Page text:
As previously published by CIJ MNE, the other two institutions which also conduct confidential procurement procedures in the mentioned period – the Ministry of Internal Affairs (MIA), and the National Security Agency (NSA) spent for this purpose close to 5 and over three million euros respectively.
However, in the period from 2013 to 2017, as CIJ-MNE published earlier, nearly five million euros were spent on confidential procurement. Thereby, highest value of confidential procurement in the MIA was recorded last year – 2.528.761 euros.
The difference between the amount stated in the MIA response to the FAI request and the SAI report referring to the expenditure for confidential procurement in 2014 (according to the SAI report, the amount is EUR 1.596.985,46, while in the FAI response, four times lower expenditure is presented for that year), the MIA justifies by distinguishing expenditure from the value of contracted procurement. In particular, in 2014, the MIA conducted procedures and contracted procurement in the value stated in the SAI report, but it was not all paid immediately. A part of that expenditure was transferred to the following years, and the actual expenditure (payment) amounted to that stated in the responses to FAI request.
“Confidential procurements are conducted outside or at least on the margins of a poor legal framework,” says Đurnić. She highlights non-transparency that follows this type of procurement: “Almost all data, acts, reports and plans relating to confidential procurement are inaccessible to the public. We have a completely closed system in which every kind of control over this part of public spending is almost impossible. ”
And in such a system, the possibility of establishing responsibility for possible abuses is even more difficult.
Special Treatment of NSA
The National Security Agency is the only institution that does not deny that it conducts confidential procurement procedures. According to the information it provided, in the period from 2013 to 2016, the NSA spent more than two and a half million euros for this purpose.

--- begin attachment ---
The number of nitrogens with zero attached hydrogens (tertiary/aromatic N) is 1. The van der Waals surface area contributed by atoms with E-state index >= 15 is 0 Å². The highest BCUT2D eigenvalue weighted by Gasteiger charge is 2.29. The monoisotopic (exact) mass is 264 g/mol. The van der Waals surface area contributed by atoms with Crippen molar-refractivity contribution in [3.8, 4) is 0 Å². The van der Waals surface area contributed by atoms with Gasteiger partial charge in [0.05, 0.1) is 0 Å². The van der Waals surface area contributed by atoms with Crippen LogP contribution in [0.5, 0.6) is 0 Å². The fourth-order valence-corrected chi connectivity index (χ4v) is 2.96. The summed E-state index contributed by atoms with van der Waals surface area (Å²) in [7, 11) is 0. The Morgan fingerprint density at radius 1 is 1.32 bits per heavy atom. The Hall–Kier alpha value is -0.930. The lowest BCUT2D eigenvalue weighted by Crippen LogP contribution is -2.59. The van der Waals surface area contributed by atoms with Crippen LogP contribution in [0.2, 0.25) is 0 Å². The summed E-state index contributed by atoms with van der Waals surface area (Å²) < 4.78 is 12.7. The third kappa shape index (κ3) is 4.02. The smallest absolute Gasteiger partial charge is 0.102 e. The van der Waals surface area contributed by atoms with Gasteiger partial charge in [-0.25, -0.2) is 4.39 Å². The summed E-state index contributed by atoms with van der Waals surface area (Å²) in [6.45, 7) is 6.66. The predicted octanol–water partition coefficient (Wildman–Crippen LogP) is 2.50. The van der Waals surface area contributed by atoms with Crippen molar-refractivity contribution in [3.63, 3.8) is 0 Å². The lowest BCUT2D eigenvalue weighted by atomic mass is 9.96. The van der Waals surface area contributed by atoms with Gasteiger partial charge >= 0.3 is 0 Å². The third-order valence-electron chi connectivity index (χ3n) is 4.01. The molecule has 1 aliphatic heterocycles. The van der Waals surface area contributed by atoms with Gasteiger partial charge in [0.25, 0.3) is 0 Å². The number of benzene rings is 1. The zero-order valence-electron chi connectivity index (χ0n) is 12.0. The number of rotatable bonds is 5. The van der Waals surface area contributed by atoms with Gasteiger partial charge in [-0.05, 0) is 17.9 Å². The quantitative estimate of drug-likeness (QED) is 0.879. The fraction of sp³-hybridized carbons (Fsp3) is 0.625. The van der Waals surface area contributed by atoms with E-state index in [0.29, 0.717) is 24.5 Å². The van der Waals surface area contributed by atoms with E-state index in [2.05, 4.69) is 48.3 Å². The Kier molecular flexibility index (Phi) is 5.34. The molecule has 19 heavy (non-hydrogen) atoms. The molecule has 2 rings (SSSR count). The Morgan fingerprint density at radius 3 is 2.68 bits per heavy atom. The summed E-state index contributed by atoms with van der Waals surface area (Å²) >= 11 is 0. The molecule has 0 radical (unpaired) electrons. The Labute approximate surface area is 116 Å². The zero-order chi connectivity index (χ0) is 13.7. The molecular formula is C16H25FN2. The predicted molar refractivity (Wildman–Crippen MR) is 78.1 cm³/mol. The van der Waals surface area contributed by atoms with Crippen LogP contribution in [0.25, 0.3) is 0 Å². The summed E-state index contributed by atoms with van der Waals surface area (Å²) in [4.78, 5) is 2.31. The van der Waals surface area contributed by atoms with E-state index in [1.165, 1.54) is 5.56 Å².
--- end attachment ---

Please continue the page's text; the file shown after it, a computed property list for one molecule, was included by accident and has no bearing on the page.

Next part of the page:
Requests for access to information on confidential procurement plans and reports on conducted confidential procurements have also been rejected. The reason – they are classified as confidential.
The Institute Alternative insisted on gaining access to the Rulebook on the implementation of confidential procurement. The duration of classification “internal” under the Law on data confidentiality is two years meaning that it has expired at the beginning of December 2017 for the Rulebook. The NSA responded that confidentiality of Rulebook was extended in the middle of the past years.
Confidential procurement for the NSA is exempt from the Law on Public Procurement and it is prescribed by the Law on National Security Agency and regulated by the internal act of the Director of the NSA. The Institute Alternative emphasizes that such a solution has no foundation in the European regulations nor in the practices of the EU countries. According to the IA, procurement in the area of security and defence should be equally regulated for all contractors who implement them, without any exception, and they underline that it is not clear why the Agency has a special treatment in Montenegro.
It Was Better Prior to the Latest Amendments
In 2017 SIGMA (the EU and OECD initiative providing expert services in the administration reform of the countries that are in the accession process) Report on European public administration principles, Montenegro was assessed with a score of three for harmonizing its legislation with the European regulation, partly due to poorly regulated procurement in the area of security and defence.
The report also states, among other things, that legislative solutions from 2015 improved the level of compliance with European legislation, particularly in the area of security and defence. However, with the latest amendments to the Law on Public Procurement from June 2017, the level of compliance with EU directives and the Treaty on the Functioning of the European Union has been reduced.
“In particular, defence procurement is no longer regulated by the PPL; instead, the PPL requires the Government to adopt special procedures for defence-related procurement before the end of 2017. Defence-related contracts below EUR 20 000 for goods and services and EUR 40 000 for works are completely exempted from the PPL, without any obligation so far to follow the basic principles set out in the Treaty on the Functioning of the EU,” states the SIGMA report.